Later, the family joins a fleet of boats to drop their nets in hopes of catching large fish like sharks; however, they only catch large sea turtles. Sea turtles are an endangered species and the Sea Bajows respect the attempt to preserve the turtle species so once the turtles are cut from the nets, they go back into the water. Long hours are spent with the nets without catching large fish. While the population of waterlife has increased the last few years, the shark population has decreased.
In the downtime, Les plays his harmonica but doesn't impress the family. The father and one of his sons plays the harmonica about as well as Stroud does.
In the second half of the episode, Les bids farewell to his first family because he is going to live among the Sea Bajows in the water village. This community interacts with the fishing market as well as the government. The government takes advantage of the Sea Bajows though. Members of the community are employed for little cash to do compression dives for lost items in the sea during the night.
Compression diving is extremely dangerous. Divers plunge deep into the water for over ninety minutes. They can be killed if the air runs out or while swimming to the surface or while descending too quickly. But the fishermen have no choice because they need the fish. Les reminds us that survival is dangerous.
Since Les has adopted their lifestyle for the duration of filming, he compression dives. Nothing fatal happens to him. He catches a few sea cucumbers and surfaces.
Monsoons and tsunamis could easily wipe out the Sea Bajow community. The people venture onto an island to collect palm tree leaves to protect their huts that stand on the water. Les even helps them insert wooden beams below. Everyone in the community helps because they want to survive. The children have the job of killing the cockroaches that came with the materials.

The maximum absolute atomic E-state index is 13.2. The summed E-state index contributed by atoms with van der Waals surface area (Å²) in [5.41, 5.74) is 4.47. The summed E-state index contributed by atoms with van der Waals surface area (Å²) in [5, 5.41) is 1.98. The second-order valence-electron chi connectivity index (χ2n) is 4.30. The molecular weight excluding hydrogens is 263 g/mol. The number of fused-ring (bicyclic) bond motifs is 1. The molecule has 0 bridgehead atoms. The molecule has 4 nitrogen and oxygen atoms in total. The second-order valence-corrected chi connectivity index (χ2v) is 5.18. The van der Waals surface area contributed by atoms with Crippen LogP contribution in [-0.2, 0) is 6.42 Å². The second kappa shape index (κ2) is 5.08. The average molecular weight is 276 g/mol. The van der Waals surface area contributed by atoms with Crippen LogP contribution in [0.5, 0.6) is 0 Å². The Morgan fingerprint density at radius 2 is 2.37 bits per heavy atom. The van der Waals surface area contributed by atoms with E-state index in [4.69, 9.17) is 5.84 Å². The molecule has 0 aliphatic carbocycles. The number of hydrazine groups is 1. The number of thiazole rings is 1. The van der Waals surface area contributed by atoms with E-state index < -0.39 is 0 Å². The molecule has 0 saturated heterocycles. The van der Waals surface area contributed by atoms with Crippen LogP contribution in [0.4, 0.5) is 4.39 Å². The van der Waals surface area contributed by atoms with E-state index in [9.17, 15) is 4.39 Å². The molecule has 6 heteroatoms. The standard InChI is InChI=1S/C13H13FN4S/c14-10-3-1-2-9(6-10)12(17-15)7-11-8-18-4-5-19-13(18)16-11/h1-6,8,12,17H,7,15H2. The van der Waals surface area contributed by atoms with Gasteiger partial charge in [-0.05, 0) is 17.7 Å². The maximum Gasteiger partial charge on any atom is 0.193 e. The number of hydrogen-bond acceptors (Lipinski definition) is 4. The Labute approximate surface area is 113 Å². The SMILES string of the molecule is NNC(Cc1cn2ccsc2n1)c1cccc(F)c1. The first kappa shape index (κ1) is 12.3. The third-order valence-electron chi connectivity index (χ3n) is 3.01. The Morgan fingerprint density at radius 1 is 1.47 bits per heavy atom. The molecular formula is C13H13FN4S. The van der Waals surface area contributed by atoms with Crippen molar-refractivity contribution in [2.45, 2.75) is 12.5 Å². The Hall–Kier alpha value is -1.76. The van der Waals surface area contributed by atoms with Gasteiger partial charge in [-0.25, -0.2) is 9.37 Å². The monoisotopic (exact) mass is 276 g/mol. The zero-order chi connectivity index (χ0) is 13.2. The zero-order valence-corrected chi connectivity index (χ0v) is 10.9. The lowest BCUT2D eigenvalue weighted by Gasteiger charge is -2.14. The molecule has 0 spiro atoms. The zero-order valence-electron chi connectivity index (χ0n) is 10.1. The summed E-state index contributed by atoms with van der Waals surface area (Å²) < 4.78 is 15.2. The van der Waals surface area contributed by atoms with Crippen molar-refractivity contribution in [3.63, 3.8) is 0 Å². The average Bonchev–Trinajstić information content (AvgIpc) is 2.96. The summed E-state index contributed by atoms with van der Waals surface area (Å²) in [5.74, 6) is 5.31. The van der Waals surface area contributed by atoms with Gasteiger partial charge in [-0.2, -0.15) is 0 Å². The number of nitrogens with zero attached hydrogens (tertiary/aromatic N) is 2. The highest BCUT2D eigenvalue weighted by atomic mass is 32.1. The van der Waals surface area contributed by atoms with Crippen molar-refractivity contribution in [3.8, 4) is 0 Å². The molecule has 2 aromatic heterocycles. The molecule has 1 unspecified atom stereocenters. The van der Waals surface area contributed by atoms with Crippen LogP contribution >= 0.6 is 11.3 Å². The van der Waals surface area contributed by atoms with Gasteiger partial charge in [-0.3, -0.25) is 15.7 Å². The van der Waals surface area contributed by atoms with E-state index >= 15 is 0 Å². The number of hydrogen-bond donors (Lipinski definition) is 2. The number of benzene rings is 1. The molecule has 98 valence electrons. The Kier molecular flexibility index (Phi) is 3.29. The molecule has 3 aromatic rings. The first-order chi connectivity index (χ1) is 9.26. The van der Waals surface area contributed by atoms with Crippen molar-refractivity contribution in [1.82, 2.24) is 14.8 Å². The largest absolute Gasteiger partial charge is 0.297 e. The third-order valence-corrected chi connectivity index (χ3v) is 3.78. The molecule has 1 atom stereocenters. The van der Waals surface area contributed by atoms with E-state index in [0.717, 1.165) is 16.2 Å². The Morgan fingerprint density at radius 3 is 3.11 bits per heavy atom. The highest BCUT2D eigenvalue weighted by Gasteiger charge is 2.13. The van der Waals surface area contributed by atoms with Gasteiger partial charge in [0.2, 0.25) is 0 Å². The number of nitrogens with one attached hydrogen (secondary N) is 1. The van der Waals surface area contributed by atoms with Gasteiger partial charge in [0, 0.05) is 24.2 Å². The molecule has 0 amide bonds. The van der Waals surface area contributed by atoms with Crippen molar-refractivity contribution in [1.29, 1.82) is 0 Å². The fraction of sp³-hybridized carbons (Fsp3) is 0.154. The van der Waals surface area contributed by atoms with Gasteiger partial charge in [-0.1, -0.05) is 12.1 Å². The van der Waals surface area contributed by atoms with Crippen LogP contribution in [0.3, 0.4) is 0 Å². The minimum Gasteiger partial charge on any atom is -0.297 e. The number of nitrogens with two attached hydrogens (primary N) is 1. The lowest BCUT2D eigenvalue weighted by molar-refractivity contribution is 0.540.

Les tells us the threat of modernization looms over the future of the Sea Bajows. The islands they use are privately owned but they aren't off-limited to the Bajows yet. Man's destruction of the sea (Les' words) are a threat to their lifestyle.
The Sea Bajows have great respect for the spirit world. At the end of the episode, Les tells us that theorists and scientists speculate life began on earth because of the behavior of the water. Each day, the people offer the water their thanks through a sacrifice because the sea is their survival.
Overall, the second episode wasn't as strong as the first. I look forward to next week's episode with the San Bushmen in Africa where it looks like Les Stroud actually gets close to two elephants.
In other news, this week is going to be action-packed especially the final three days of the week. TV Reviews begin Wednesday which means I'll be posting at night as well. It's going to be fun in The Foot, folks.
THE YOUTUBE CLIP OF THE WEEK